Oliver Kazunga/Bianca Mlilo, Business Reporters
MORE than 5 000 small-scale gold mining claims in Matabeleland North and South provinces have been forfeited to the State after claim holders failed to remit tax.
Small scale miners are required to pay a $100 levy to the State annually. The Zimbabwe Miners’ Federation (ZMF) first vice president, Mr Ishmael Kaguru, told Business Chronicle yesterday that their members were failing to pay the levy as they were “burdened” with multiple tax obligations to various Government departments.
“According to our records, 5 267 gold mining claims in Matabeleland North and South provinces have been forfeited to the State. As a result, more than 50 000 people in Matabeleland are out of employment.
“We’re still in the process of compiling a national report to establish the total number of claims that have been repossessed,” he said adding that ZMF was engaging the Government to make payment plans.
“It’s not that our members don’t want to pay the required levies to the Government but at the moment they are burdened with a multiplicity of taxes which they also have to pay to local authorities and the Environmental Management Agency among others.
“The taxes are just exorbitant to the small-scale miners. As small-scale miners, we’re targeting to produce 10 tonnes of gold this year, but with this forfeiture, how do we then manoeuvre to achieve the set target?”
In 2012, the Government imposed a levy hike, which saw some fees increasing astronomically making Zimbabwe one of the most expensive countries to mine.
Last year, the small-scale mining sector produced seven tonnes of the yellow metal up from three tonnes in 2014.
Since the beginning of the year to date, small-scale miners have delivered about 6,5 tonnes of the yellow metal to Fidelity Printers and Refiners. In the past, the small-scale miners through ZMF have expressed concern over the multiple taxes they were being charged and urged the Government to address the matter so that they boost gold production.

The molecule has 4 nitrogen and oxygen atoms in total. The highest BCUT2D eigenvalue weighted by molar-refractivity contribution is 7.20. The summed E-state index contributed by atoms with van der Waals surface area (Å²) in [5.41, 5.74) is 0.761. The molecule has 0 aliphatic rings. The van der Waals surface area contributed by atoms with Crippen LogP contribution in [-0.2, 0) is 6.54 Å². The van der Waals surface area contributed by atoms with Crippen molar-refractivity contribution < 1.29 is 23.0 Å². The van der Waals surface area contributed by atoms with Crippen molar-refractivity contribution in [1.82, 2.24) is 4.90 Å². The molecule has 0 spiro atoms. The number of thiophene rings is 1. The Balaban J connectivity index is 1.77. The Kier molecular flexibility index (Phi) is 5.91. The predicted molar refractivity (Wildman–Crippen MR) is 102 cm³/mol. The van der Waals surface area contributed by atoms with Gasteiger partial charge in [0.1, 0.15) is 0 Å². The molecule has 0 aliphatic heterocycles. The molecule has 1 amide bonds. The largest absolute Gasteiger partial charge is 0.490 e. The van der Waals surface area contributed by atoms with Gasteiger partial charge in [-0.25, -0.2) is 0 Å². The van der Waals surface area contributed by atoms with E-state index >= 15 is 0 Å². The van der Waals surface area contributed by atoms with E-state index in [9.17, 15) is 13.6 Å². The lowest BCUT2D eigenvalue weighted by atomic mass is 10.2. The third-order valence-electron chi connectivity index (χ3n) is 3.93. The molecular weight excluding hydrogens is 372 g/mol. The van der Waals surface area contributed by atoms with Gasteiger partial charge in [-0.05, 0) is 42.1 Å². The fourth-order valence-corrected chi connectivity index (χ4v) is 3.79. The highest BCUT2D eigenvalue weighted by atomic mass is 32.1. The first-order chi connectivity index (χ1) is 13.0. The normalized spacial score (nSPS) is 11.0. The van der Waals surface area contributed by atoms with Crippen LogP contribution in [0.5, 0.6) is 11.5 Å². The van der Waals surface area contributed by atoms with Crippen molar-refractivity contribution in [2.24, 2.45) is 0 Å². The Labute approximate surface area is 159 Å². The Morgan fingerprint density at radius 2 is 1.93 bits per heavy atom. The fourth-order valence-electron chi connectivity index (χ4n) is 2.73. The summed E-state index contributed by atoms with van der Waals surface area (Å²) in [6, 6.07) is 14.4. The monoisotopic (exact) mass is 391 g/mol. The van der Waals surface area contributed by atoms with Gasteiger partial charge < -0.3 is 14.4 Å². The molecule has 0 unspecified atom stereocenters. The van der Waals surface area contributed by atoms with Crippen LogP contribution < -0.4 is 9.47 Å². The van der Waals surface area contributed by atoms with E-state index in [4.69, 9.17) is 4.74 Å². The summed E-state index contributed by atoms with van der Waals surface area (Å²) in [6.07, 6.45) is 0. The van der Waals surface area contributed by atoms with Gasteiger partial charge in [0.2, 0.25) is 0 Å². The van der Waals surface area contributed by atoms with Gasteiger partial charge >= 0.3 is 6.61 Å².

Meanwhile, miners’ representative bodies say they are engaging the Government and financers to consider taking mining claims as collateral for loans taken under the $20 million loan facility for small scale miners.
The package was unveiled by the Reserve Bank of Zimbabwe and Fidelity Printers Refineries (FPR) in Bulawayo last week. However, miners say the conditions for accessing the loan facility are stringent and disqualify many from accessing the facility.
The facility requires small scale miners to produce collateral of at least one and a half times the loan value, which will attract an interest rate of 10 percent.
For miners who require a loan of $15 000 and below, collateral should be in form of movable property like livestock and vehicles while for anything above the amount, miners will require collateral in the form of mortgage bonds. This has raised concerns within the artisanal mining sector, with the small scale miners feeling excluded from the scheme amid fear that the funds might end up in the hands of large and well established miners.
Zimbabwe Artisanal & Small Scale for Sustainable Mining Council (ZASMC) president Engineer Chris Murove yesterday said the list of requirements do not meet circumstances of miners.
“Most of these small scale miners do not have security; all they have are their gold claims. It would be good if the authorities could consider these claims as security, including the equipment they would have sponsored,” said Engineer Murove.
“The reason for this type of security primarily is to ensure that the loan recipient pays; so because that’s all they have, they will pay.”
Zimbabwe Miners Federation (ZMF) chief executive officer Mr Wellington Takavarasha said to this effect, they would engage the apex bank and FPR in a roundtable meeting to iron out these issues.
“Government wants to meet the 10 tonne-target set for small scale miners and is committed to make this happen. We’re pushing for the approval of the facility for deserving projects,” he said.
Mr Takavarasha said ZMF, as an arm of the Ministry of Mines and Mining Development, had assembled a group of technical personnel to assess the value of minerals in the claims that artisanal miners hold.
The team, made up of geologists, metallurgists and engineers, will report back to the Ministry of Mines.